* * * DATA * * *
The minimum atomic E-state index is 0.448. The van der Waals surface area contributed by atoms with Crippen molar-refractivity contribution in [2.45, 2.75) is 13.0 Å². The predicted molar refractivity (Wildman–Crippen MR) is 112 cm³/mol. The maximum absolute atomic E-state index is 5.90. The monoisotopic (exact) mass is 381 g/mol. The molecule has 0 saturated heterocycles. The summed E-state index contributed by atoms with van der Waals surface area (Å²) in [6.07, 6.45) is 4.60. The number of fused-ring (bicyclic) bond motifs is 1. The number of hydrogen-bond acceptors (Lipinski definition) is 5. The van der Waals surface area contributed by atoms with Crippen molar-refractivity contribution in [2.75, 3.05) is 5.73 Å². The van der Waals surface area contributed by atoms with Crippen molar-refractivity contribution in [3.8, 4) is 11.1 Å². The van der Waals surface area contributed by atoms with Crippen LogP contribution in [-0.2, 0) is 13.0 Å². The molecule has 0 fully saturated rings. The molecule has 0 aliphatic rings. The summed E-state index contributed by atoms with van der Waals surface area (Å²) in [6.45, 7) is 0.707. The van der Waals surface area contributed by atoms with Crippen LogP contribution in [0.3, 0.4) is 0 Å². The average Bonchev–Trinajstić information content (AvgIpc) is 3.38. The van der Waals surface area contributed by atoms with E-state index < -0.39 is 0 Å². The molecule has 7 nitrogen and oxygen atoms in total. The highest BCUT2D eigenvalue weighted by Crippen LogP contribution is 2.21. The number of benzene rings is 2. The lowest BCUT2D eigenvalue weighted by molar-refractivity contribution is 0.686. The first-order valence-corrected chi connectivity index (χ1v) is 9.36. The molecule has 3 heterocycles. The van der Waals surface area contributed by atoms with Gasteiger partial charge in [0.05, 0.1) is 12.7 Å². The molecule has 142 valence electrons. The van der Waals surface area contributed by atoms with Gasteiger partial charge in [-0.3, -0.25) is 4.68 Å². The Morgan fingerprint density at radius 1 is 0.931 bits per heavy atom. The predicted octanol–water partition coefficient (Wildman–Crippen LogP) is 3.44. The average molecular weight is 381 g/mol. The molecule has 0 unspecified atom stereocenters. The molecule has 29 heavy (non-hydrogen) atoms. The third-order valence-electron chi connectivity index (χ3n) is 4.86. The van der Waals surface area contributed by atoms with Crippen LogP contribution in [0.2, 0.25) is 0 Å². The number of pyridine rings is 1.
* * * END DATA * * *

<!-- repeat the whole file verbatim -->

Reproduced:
The minimum atomic E-state index is 0.448. The van der Waals surface area contributed by atoms with Crippen molar-refractivity contribution in [2.45, 2.75) is 13.0 Å². The predicted molar refractivity (Wildman–Crippen MR) is 112 cm³/mol. The maximum absolute atomic E-state index is 5.90. The monoisotopic (exact) mass is 381 g/mol. The molecule has 0 saturated heterocycles. The summed E-state index contributed by atoms with van der Waals surface area (Å²) in [6.07, 6.45) is 4.60. The number of fused-ring (bicyclic) bond motifs is 1. The number of hydrogen-bond acceptors (Lipinski definition) is 5. The van der Waals surface area contributed by atoms with Crippen molar-refractivity contribution in [2.75, 3.05) is 5.73 Å². The van der Waals surface area contributed by atoms with Crippen molar-refractivity contribution in [3.8, 4) is 11.1 Å². The van der Waals surface area contributed by atoms with Crippen LogP contribution in [-0.2, 0) is 13.0 Å². The molecule has 0 fully saturated rings. The molecule has 0 aliphatic rings. The summed E-state index contributed by atoms with van der Waals surface area (Å²) in [6.45, 7) is 0.707. The van der Waals surface area contributed by atoms with Crippen LogP contribution in [0.3, 0.4) is 0 Å². The average Bonchev–Trinajstić information content (AvgIpc) is 3.38. The van der Waals surface area contributed by atoms with E-state index < -0.39 is 0 Å². The molecule has 7 nitrogen and oxygen atoms in total. The highest BCUT2D eigenvalue weighted by Crippen LogP contribution is 2.21. The number of benzene rings is 2. The lowest BCUT2D eigenvalue weighted by molar-refractivity contribution is 0.686. The first-order valence-corrected chi connectivity index (χ1v) is 9.36. The molecule has 3 heterocycles. The van der Waals surface area contributed by atoms with Gasteiger partial charge in [0.05, 0.1) is 12.7 Å². The molecule has 142 valence electrons. The van der Waals surface area contributed by atoms with Gasteiger partial charge in [-0.3, -0.25) is 4.68 Å². The Morgan fingerprint density at radius 1 is 0.931 bits per heavy atom. The predicted octanol–water partition coefficient (Wildman–Crippen LogP) is 3.44. The average molecular weight is 381 g/mol. The molecule has 0 unspecified atom stereocenters. The molecule has 29 heavy (non-hydrogen) atoms. The third-order valence-electron chi connectivity index (χ3n) is 4.86. The van der Waals surface area contributed by atoms with Crippen LogP contribution in [0.2, 0.25) is 0 Å². The number of pyridine rings is 1.